In what seemed an eternity we heard a siren in the distance. The man had returned to the scene after calling the ambulance and said, as I neared the little boy wanting to get a better look, “Don’t touch him!” Of course I had no intention of touching what I thought was maybe a dead child but I intently looked at his sad crumpled little body. Many years before I had seen the corpse of a woman who was killed in an accident in front of my parents home at a very dangerous intersection. She was very still, like this child. The police came as did the ambulance. After some examining of the child they carefully loaded him into the emergency vehicle and exited with the sirens screaming in the steamy afternoon heat. The police helped the woman to her feet and to the shade of a nearby pine tree. They began to question her as to what had happened. She answered through sobs and hysterical pleadings as tears streamed down her face. Milton and I stood there as the only witnesses to the scene. Although we had not actually seen the collision; what had happened was pretty clear. The little boy, playing in his neighbor’s back yard had burst through the privet hedge running directly out into the path of the speeding vehicle. The woman had not had time to brake at all until the damage had already been done. She had stopped.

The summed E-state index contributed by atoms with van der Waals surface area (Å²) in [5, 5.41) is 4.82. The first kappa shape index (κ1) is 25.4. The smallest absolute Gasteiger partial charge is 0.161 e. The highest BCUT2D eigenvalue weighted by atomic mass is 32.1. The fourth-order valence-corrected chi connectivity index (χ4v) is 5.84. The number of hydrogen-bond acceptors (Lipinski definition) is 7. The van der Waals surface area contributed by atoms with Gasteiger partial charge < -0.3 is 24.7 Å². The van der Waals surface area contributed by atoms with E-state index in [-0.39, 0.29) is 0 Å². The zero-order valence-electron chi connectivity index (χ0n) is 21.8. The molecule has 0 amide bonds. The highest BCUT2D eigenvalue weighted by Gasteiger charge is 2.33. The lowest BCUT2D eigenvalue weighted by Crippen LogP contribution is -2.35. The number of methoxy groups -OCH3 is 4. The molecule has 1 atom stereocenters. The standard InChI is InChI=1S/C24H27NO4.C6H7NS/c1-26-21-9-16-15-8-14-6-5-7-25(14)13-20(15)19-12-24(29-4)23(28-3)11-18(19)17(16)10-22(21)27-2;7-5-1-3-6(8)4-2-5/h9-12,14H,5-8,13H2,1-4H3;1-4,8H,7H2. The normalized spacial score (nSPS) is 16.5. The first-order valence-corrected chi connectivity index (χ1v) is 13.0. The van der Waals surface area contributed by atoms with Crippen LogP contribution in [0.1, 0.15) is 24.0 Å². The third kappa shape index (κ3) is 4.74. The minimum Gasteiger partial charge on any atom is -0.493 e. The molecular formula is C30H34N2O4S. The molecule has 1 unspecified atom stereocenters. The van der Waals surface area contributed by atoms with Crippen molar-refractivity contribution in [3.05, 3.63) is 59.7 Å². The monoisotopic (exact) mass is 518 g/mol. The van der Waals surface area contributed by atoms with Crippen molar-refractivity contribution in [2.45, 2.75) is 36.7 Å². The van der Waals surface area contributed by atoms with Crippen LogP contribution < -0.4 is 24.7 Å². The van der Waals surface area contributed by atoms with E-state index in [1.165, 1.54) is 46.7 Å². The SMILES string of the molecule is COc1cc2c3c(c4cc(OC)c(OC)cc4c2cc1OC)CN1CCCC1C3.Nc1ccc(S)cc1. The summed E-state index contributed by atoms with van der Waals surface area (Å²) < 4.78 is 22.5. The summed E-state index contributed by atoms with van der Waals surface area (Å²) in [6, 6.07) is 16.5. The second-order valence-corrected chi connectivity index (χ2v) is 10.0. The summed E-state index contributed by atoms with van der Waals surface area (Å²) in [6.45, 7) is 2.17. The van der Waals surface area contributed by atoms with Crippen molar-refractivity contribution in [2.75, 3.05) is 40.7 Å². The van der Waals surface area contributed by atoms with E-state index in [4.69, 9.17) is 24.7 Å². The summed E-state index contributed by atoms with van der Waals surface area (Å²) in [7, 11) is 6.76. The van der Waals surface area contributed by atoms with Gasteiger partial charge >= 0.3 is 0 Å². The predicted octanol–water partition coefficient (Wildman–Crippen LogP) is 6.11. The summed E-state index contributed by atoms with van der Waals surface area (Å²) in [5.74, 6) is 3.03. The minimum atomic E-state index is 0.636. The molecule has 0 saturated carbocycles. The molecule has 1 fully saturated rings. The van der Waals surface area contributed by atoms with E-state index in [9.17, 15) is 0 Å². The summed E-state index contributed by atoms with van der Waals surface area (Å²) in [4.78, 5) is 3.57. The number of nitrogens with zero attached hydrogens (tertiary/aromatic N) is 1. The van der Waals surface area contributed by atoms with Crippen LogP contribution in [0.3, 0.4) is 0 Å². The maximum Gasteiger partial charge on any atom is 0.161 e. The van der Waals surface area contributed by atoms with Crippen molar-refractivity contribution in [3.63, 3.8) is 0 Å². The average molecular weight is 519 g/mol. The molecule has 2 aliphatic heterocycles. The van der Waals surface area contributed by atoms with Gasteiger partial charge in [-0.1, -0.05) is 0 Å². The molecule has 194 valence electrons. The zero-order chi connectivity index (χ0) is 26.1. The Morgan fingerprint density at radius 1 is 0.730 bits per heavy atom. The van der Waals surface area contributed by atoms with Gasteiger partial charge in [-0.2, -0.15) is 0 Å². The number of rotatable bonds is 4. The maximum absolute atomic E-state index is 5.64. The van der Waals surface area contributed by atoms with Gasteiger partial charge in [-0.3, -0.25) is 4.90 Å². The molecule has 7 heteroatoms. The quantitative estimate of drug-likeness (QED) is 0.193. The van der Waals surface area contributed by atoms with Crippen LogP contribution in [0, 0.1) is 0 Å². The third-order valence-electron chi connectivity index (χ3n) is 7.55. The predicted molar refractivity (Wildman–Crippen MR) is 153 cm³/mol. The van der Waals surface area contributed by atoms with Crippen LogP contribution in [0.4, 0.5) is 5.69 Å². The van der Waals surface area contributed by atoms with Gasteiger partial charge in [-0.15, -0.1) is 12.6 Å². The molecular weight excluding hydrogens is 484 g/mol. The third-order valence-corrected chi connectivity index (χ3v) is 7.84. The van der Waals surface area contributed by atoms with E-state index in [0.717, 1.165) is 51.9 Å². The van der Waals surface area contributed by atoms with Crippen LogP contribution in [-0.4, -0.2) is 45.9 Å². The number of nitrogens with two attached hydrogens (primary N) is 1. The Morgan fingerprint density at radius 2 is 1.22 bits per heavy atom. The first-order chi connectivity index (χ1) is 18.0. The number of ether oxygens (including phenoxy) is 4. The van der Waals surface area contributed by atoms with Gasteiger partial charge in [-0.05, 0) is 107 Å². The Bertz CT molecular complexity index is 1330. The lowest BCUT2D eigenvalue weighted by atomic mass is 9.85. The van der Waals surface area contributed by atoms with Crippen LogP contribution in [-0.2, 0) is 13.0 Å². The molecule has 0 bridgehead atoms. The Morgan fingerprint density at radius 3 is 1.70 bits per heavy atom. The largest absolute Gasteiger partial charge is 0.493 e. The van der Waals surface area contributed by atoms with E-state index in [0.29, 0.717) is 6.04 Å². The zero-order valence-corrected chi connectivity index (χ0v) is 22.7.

In years afterwards I wished she had sped away from the scene because it would have made her an obvious villain and things would have been more clearly defined. It would have been so easy to say, “Yes officer I saw her! She was hauling ass and killed the little boy and raced away not even stopping for a second look. Not caring about him at all!” Then I would have added, “Throw the book at that bitch, she deserves it.” But she stopped. She did not leave the scene which she easily could have. Eventually the police came over to my friend and me and asked, “Did you see the accident?” We responded, “No but we were following her.” “Was she speeding? “He questioned first. Milton looked at me the very instant I looked at him. The black woman was partially lying across the hood of her car but jerked her head up to stare intently in our direction with a pleading look. Tears and sweat covered her face. I saw something like a shadow pass across Milton’s face. I shook my head and we both responded simultaneously saying, “No, she was not speeding.” The woman seemed to go limp across the hood of her car as a small moan came out of the side of her mouth, “Oh God, oh God!”